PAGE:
This Society concentrates its efforts on teaching the Faith to all children, protecting the rights of children and providing assistance in situations where children are suffering from famine and/or lack of parental affection. It operates word-wide through bishops, clergy and Missionaries standing by the weak and afflicted, the homeless, the sick and rejected children so that they may know that they matter in Gods eyes. Children of the world are invited to assist particularly in the work of praying and raising funds. Originating from this, a further title of the Society is Children Helping Children

Holy Childhood functions on a spiritual level at all times even when at its most practical. An important task is educating and conscientising children so that they become aware of their responsibility to those children who have never heard the Good news of the Gospel or had the opportunity to be incorporated into the family of the church, in other words, teaching children MISSION and what it means.

The Society was founded on 9th May, 1843, by Bishop Charles de Forbid Janson, a Frenchman who was born on 3rd November, 1785 into a wealthy family and given a very good catholic education. After fleeing the French revolution, his family returned to France in the time of Napoleon when Charles was offered a post in the state council to be trained as a diplomat. However, Charles was concerned by the dreadful sufferings of the Church in France where churches and monasteries were being closed or turned into museums and children were growing up ignorant of their faith.

He decided to become a priest and ordered his coachman to drive him to the seminary of St Sulpice much to the surprise of his family and the anger of Napoleon. He was twenty-three years old.

During his seminary life, Charles developed a great passion for the work of missionaries and began to think about the millions of children in the world who had no one to teach them about God. He would have liked to go to China as a missionary, but the pope dissuaded him by telling him that he was needed more in France to build up the faith.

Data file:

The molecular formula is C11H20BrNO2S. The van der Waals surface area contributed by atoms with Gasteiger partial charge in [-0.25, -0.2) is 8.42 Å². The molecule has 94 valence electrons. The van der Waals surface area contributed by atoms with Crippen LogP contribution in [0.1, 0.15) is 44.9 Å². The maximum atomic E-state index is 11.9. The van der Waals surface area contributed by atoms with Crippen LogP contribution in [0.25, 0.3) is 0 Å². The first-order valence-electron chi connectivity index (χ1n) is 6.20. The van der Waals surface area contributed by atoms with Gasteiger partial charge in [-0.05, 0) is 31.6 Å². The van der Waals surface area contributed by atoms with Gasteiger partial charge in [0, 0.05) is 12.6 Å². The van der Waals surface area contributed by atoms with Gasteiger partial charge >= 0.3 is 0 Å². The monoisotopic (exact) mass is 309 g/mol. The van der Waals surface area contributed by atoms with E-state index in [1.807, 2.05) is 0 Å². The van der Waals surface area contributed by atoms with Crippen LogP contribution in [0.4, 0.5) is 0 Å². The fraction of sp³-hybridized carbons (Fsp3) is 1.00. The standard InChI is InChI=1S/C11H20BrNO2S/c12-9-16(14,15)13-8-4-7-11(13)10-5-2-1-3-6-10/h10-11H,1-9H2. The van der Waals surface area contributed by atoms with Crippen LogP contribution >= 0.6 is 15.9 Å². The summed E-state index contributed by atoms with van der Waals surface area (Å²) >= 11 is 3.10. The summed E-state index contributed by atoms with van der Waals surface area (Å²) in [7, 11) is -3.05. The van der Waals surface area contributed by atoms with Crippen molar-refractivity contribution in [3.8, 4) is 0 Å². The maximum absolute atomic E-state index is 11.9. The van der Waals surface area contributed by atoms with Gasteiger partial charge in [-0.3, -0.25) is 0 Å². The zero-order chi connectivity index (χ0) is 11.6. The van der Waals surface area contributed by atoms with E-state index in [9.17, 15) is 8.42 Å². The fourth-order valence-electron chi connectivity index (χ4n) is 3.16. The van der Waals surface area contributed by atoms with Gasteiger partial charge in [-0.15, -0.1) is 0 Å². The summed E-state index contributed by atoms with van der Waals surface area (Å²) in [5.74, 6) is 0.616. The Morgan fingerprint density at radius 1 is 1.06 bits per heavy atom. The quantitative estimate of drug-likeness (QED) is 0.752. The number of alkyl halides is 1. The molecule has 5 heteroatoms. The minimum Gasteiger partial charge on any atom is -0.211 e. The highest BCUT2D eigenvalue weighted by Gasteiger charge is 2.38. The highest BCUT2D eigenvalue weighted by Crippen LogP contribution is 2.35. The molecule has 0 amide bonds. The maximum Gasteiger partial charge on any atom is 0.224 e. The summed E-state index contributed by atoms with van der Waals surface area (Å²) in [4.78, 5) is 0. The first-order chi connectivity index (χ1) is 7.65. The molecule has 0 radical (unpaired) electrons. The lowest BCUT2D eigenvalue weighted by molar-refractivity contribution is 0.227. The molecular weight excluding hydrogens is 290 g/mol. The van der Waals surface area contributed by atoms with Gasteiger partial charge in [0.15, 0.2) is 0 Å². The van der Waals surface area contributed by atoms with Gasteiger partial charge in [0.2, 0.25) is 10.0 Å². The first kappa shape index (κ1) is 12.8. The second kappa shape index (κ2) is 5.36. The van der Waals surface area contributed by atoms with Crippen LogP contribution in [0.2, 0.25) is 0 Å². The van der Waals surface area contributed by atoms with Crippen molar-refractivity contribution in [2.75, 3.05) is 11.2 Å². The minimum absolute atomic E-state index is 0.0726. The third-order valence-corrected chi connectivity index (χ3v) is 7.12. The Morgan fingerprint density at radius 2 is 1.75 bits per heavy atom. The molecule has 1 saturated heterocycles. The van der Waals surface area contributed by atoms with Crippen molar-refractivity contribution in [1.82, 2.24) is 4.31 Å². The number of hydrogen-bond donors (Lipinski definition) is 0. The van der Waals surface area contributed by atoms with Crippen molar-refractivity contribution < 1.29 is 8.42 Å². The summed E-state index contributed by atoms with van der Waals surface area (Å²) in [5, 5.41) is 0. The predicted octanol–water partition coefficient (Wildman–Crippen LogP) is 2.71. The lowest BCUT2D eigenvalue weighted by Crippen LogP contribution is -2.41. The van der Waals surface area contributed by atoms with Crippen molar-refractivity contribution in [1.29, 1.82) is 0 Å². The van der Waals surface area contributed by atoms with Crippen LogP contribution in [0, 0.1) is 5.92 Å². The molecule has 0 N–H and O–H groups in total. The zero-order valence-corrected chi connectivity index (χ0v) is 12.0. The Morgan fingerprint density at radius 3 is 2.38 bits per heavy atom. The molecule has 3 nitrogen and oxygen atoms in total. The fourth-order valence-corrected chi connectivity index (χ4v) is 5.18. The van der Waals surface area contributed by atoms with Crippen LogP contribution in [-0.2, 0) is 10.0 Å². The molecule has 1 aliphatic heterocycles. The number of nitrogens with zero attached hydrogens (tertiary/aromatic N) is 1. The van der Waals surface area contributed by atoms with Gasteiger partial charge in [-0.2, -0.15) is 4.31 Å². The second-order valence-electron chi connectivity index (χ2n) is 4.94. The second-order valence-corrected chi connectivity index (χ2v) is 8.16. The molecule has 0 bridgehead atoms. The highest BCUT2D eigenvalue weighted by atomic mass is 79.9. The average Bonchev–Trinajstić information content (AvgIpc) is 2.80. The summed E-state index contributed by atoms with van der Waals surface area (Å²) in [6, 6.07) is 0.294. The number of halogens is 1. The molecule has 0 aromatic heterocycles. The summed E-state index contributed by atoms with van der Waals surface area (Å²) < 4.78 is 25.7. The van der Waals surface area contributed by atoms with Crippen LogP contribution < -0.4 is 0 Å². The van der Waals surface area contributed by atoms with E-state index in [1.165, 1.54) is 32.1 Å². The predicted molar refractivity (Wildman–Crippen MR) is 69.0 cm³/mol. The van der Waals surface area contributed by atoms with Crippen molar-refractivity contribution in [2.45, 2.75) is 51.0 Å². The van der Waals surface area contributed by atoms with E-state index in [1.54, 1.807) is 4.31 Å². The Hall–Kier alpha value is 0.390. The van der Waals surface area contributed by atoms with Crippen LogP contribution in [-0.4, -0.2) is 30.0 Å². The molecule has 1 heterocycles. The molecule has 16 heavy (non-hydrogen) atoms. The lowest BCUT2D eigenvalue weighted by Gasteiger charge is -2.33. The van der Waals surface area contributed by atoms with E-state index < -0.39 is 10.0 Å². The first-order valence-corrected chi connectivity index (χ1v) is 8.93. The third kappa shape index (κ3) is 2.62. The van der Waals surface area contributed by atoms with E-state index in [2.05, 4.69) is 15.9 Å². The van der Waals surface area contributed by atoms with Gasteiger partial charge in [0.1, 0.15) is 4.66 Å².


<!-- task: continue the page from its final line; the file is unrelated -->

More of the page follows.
At the age of thirty eight Charles became the bishop of Nancy and became renowned for his zeal in instructing the faithful. In 1839 a wave of anti-clericism swept France and the bishop was driven out of his diocese of Nancy. While in exile he toured America and Canada preaching without rest (he once preached 130 times in fifteen days!). Returning to France, Bishop Charles de Forbin Janson met Pauline Jaricot, foundress of the society for the propagation of the Faith.

This meeting resulted in Chales organizing the children of France to assist the missions with prayer and money. No longer alone in his dream to evangelize all the children of the world, he realized that he had an army of children with him. He saw that, apart from the benefits to children in mission lands, the spiritual benefits to the children of France and Europe would be immense.

The plan was simple, Children Helping Children,  and the rules were simple a short prayer and a small voluntary sacrifice. To keep it holy, he put the society under the guidance of the Holy Child Jesus. Through this society, children are linked by faith and action throughout the whole world. This is the oldest Catholic movement for children.


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